Today I’d like to talk with you about the Burris Scout Scope I’ve been testing.
Before we get too far into that, we should answer this question: What is a Scout Rifle?
The authority on the subject is widely agreed to be the concept’s modern definer, the late Col. Jeff Cooper. Today, we can look to his writings, speak with his colleagues, and take classes at the school he established, but we can’t ask him directly. Beyond that, we can look to the broader concept as it’s emerged within popular opinion.
Cooper said that the scout rifle should be “a short, light, handy, versatile, utility rifle.”
He further described that the gun should:
- be a bolt-action carbine chambered in .30 caliber
- be less than one meter long
- weigh less than 3 kilograms (6.6 lbs)
- feature iron sights (preferably ghost ring)
- allow for a forward mounted optical sight (that we’re talking about today)
- and should be fitted with a practical sling.
“A general-purpose rifle is a conveniently portable, individually operated firearm, capable of striking a single decisive blow, on a live target of up to 200 kilos in weight, at any distance at which the operator can shoot with the precision necessary to place a shot in a vital area of the target.”
You can see from this description that few rifles fit into this category, and arguably only one or two current models fit exactly. However, the concept seems to have captured the imaginations of many. As a result, there have been numerous interpretations of how a light, handy rifle, with a forward mounted optic might look and function. Though the purist will look to original intent and seek out a bolt gun with very specific characteristics, others will look in their own gun safe and think of what they already have that might be set up in a “scout configuration.” In addition, marketers have rushed to offer all kinds of rifles with the word “scout” attached. So in a very broad sense, many today think of a scout rifle as any relatively short, handy rifle with a forward mounted optic.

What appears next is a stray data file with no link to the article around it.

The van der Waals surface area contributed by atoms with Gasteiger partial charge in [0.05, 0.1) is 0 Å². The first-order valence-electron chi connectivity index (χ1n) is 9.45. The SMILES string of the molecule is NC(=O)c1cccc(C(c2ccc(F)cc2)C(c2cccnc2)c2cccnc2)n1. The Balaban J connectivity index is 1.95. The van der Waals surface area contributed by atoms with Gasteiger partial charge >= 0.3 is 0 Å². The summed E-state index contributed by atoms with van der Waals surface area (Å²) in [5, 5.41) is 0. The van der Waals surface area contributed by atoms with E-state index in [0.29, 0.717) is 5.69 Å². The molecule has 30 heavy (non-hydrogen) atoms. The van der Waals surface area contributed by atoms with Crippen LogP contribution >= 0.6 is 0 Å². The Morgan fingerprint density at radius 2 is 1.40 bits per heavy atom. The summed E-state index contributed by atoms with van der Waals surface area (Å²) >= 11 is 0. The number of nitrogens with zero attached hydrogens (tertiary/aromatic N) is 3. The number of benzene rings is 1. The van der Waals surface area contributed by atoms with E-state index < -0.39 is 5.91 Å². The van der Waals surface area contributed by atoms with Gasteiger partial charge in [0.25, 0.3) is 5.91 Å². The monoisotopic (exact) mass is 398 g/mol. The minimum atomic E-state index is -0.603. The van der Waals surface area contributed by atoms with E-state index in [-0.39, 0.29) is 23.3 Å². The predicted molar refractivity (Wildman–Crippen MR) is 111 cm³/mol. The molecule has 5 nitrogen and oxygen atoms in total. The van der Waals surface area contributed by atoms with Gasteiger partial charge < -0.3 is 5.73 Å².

One such offering is from Springfield Armory. I’m presently putting a M1A Scout Squad through her paces and quite enjoy the process, I might add. The Scout Squad definitely doesn’t fit the purists’ interpretation, but it gives a nod in the general direction of the concept. With the walnut Scout Squad coming in at 9.3 lbs. (with an empty magazine) it certainly doesn’t fit the weight requirement. Also, as you probably noticed, it isn’t a bolt gun.
Since the gun is called a “scout rifle” by Springfield’s marketing team and comes with a forward mounted rail, I decided to set the gun up in its intended configuration first.
I reached out to Burris and ordered one of their scout scopes. They sent out the 2.75x20mm Scout Riflescope with heavy plex reticle. The scout optic concept is intended to allow the shooter to keep both eyes open and maintain his or her peripheral vision while shooting. It’s intended to provide fast target acquisition in short distances and allow for quicker combat/hunting precision shooting at mid-range distance (roughly 200 meters). I focused on using this rifle and scope combination in that application. Due to the distance available at my home range, most of my shooting was between 0-100 yards. The scope performs admirably. For a few months I took the rifle and scope with me every time I went to the range. I used it early in the morning, at midday, and at dusk frequently. I took the gun and scope on short hikes and used it to shoot in various positions and settings. Since the gun and scope were to be used as a scout rifle combo, I didn’t feel that simply sitting at the bench and firing down range would have been adequate testing.
Burris utilizes a solid one-piece, one inch tube that is built for durability. The optic is nitrogen-filled to prohibit fogging in all weather conditions. The double internal spring-tension system allows the scope to hold zero in adverse settings. The lenses themselves are precision-ground and feature better-than-average light transmission. Burris says that they use precision-gauged and hand-fitted internal assemblies to maintain a consistent point of impact regardless of shock and vibration. This is consistent with my experience.
The heavy plex reticle is simple and allows for quick shooting without effecting precision. The Hi-Lume® multicoating performs well in low light situations and helps with glare. Focus is finger adjustable and secures quite nicely. The Scout Scope’s 7.3 inches of eye relief is more than enough to mount forward of any rifle’s ejection port. The tough little scope weighs in at a mere 7 oz. and takes up 9.2 inches of real estate.
- Objective Lens Diameter, 27 mm
- Clear Objective Lens Diameter, 20 mm
- Ocular Lens Diameter, 35 mm
- Focal Plane, RFP
- Field of View, 15 ft. @ 100 yes
- Eye relief, 7.3 in.
- Exit Pupil, 7.3 mm
- Click Value, 0.5 in. @ 100 yes
- Elevation Adjustment, Total Capability, 140 in. @ 100 yds.
- Windage Adjustment, 140 in. @ 100 yds.
In summary, the Burris Scout Riflescope is a quality constructed product that fills its intended purpose quite nicely. If this is the niche you’re trying to fill, you should give this remarkably light and tough scope your consideration. Who knows, with enough training and experience, maybe you’ll even become proficient as the type of Scout that Col. Cooper envisioned.